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Webinar Science and Life

Coronavirus: A survival guide

This webinar is brought to you by the Science/AAAS Custom Publishing Office

Coronavirus: A survival guide

Recorded 16 April 2020


The coronavirus outbreak has made us completely change our modern behaviors. We are reinventing family relationships, work practices, exercise regimens, and socialization. This webinar uses the best scientific advice to guide you into this new life. We will examine the current conditions in which we find ourselves, putting our fears into context. We’ll discuss how to adapt to the new normal: spending more time with family, altered personal freedom, and potential changes in our jobs. How can we become more mentally resilient? What will things look like on the other side of the infection peak, biologically and psychologically?

Our world has changed dramatically. There is a growing appreciation for the value of science. Lean on us to learn how best to cope and to rise to the challenge of a new reality.

This webinar will last for approximately 90 minutes.

Speaker bios

Laurie Santos, Ph.D.

Yale University
New Haven, CT

Dr. Laurie Santos is professor of psychology and head of Silliman College at Yale University. She is an expert on human cognition and the cognitive biases that impede better choices. Her course, Psychology and the Good Life, teaches students how the science of psychology can provide important hints about how to make wiser choices and live a life that’s happier and more fulfilling. It recently became Yale’s most popular course in over 300 years, with almost one out of four Yale students enrolled. Her course has been featured in numerous news outlets, including The New York Times, NBC Nightly News, the Today Show, GQ Magazine, Slate, and O, The Oprah Magazine. A winner of numerous awards both for her science and teaching, she was recently voted as one of Popular Science magazine’s “Brilliant 10” young minds and was named in Time as a “leading campus celebrity.” She hosts a new podcast called The Happiness Lab with Pushkin Industries.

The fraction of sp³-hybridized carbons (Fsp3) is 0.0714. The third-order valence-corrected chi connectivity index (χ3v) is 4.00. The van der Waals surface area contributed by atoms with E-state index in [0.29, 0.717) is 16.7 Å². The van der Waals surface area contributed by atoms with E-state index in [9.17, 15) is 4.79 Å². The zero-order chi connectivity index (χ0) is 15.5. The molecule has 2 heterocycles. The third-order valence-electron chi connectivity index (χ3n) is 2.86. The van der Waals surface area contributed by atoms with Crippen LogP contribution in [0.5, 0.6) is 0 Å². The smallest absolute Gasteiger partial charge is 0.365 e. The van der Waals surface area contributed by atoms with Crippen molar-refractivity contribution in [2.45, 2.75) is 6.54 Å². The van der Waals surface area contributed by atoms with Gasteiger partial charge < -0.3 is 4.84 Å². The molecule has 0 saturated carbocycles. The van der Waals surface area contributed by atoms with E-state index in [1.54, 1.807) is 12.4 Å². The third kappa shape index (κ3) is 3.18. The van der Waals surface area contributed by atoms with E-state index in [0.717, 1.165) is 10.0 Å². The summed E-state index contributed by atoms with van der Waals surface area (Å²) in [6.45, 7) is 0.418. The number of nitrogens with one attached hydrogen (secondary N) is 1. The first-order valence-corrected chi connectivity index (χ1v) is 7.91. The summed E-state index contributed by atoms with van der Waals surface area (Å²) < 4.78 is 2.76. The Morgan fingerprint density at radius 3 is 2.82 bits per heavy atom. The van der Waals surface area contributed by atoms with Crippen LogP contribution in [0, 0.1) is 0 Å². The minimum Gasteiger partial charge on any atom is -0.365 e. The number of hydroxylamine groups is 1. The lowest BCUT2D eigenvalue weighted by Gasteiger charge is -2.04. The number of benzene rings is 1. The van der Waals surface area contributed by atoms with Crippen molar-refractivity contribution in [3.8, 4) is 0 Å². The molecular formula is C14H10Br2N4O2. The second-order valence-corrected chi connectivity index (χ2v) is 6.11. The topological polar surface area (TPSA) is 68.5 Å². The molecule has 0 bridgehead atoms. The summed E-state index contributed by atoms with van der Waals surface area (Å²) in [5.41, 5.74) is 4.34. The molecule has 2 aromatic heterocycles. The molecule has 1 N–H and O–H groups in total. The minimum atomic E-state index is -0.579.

Arnaud Fontanet, M.D., Dr.P.H.

Institut Pasteur
Paris, France

Dr. Fontanet is a medical epidemiologist with an M.D. from Paris V and Dr.P.H. from the Harvard School of Public Health, specialized in infectious diseases epidemiology. After working at the World Health Organization at the clinical research unit of the Global Program on AIDS from 1993 to 1994), he spent five years in Ethiopia and two years in the Netherlands working as the Program Manager of the Ethio-Netherlands AIDS Research Project (1994-2001). In 2002, he joined Institut Pasteur in Paris, France to launch the Emerging Diseases Epidemiology unit. There, his focus has been on viral hepatitis C (North-Coordinator of the ANRS research site on viral hepatitis; and emerging infections such as the SARS (scientific coordinator of the EPISARS project that aimed to prevent the re-emergence of SARS through the control of its animal reservoir) and the MERS-CoV. Dr. Fontanet is also codirector and founder of the Pasteur-Cnam School of Public Health, and coordinator of a Master’s program in public health with strong focus on infectious diseases. In 2014, he was appointed director of the newly created Pasteur Centre for Global Health Research and Education.

Marc Lipsitch, Ph.D.

Harvard University
Boston, MA